Owen Dixon’s Mission

On March 14, 1950, the Security Council adopted a resolution appointing a single Mediator in Kashmir. The Mediator’s task was to bring about demilitarisation of the State on the basis of principles of the McNaughton proposals or such modifications of those principles as might be mutually agreed to. He was also authorized to make other suggestions which would be “likely to contribute to the expeditious and enduring solution of the dispute.”

The Mediator, Sir Owen Dixon, arrived in the Indian sub-continent on May 27, 1950. After preliminary discussions and study, he invited the Prime Ministers of India and Pakistan to a joint conference in Delhi. The Conference, which met from July 20-24, discussed various proposals for the holding of an overall plebiscite in Kashmir. No agreement could, however, be reached between the two governments over the question of conditions that should govern the plebiscite. Sir Owen, therefore, put forward the plan that, wherever the desires of the inhabitants were known, the territory should be allocated between India and Pakistan, due regard being given to geographical, economic and demographical considerations. But where the desires of the people were uncertain, a plebiscite should be held for ascertaining them. The voting would be confined to that limited area.

India, without entering into any commitment, expressed its willingness to consider a solution on these lines, but Pakistan refused to entertain the proposal. Sir Owen then indicated to India certain conditions he had in mind for a partial plebiscite. The major condition was the transfer of the complete authority and functions of the present Kashmir Government to the Plebiscite Administrator. India rejected it on the ground that it justified aggression and was contrary to the resolution of August 13, 1948, in which the sovereignty of the Jammu & Kashmir Government was recognised over the entire territory of the State, including the area under occupation by Pakistan and “Azad Kashmir” forces.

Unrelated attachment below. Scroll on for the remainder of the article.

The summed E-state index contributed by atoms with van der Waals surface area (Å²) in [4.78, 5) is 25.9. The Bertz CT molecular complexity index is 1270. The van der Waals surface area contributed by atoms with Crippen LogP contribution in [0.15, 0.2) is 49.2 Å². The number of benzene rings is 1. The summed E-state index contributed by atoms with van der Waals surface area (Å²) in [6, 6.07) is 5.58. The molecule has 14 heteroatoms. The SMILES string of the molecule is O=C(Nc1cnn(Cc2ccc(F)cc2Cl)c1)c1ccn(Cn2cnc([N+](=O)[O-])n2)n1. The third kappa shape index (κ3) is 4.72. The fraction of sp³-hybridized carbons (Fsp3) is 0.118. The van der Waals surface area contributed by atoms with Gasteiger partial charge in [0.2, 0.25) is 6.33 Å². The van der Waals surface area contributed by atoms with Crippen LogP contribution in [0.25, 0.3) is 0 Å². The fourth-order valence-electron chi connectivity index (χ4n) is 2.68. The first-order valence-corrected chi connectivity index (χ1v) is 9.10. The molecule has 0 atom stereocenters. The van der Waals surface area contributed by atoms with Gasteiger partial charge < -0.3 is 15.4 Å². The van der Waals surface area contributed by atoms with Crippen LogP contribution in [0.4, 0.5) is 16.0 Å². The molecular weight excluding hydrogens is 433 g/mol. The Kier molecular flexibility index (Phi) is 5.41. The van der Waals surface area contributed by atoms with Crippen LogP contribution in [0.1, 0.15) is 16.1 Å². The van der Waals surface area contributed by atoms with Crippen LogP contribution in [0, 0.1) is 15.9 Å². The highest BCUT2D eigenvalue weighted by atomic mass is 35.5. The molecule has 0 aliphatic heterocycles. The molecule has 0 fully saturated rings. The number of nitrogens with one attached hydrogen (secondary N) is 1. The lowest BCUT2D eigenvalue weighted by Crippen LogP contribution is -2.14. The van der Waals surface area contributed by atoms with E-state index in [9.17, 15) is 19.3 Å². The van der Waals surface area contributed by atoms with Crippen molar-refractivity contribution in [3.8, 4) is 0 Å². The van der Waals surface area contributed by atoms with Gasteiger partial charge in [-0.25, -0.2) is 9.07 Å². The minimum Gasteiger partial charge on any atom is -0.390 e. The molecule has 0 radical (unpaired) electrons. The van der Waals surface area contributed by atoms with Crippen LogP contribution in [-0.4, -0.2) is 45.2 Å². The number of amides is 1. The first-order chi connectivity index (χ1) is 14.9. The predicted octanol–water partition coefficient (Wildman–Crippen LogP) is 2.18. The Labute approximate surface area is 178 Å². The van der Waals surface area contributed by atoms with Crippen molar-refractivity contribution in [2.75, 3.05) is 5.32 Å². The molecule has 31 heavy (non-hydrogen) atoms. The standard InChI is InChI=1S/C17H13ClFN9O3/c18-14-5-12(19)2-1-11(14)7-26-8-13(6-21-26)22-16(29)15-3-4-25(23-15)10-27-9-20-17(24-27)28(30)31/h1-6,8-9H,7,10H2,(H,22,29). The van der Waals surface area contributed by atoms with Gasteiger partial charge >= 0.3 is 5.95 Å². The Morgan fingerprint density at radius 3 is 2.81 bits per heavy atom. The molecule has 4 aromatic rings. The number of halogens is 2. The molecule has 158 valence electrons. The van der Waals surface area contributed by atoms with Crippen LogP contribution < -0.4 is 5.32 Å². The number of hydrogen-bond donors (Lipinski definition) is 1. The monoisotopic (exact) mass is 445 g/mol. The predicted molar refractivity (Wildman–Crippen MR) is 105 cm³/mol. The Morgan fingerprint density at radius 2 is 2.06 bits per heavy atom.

Report to Security Council

In his report to the Security Council on September 19, 1950, Sir Owen expressed the view that when the frontier of Jammu and Kashmir was crossed by “hostile elements in October 1947” it was contrary to international law” and that when units of the regular Pakistan forces moved into the territory of the State, “that too was inconsistent with international law”. Stating that all means of settling the dispute had been exhausted, the Mediator recommended that India and Pakistan should now be left to negotiate a settlement themselves. The Security Council should, however, press upon India and Pakistan to reduce the military strength of the two Governments holding the ceasefire line to the “normal protection of a peace-time frontier”. As regards the question of plebiscite, Sir Owen said : “If there is any chance of settling the dispute by agreement, it lies in evolving some means of allocating the Valley of Kashmir rather than through an overall plebiscite.”

By using top secret and confidential position papers, aide memoires and memorandums, the writer has put together this narrative which provides a cutting edge perspective of those tumultuous times. Sir Owen Dixon’s report remains seminal in this regard for he articulates very strongly that when the frontier of J&K was crossed by “hostile elements in October 1947” it was contrary to international law” and that when units of the regular Pakistan forces moved into the territory of the state, “that too was inconsistent with international law”. Making the plebiscite infructuous for the contours and boundaries of the original princely state of J&K were changed radically by the raiders due to the land grab aka Pakistan Occupied Kashmir. India has stuck to this position for years in the UN stating that a plebiscite cannot take place, more so because the moral, constitutional and legal validity of the accession cannot be questioned. Finally it has all boiled down to the much coveted Kashmir Valley, which first Jinnah and then Pakistan have obsessed over for 70 years.

@sandeep_bamzai

Columnist: 
Sandeep Bamzai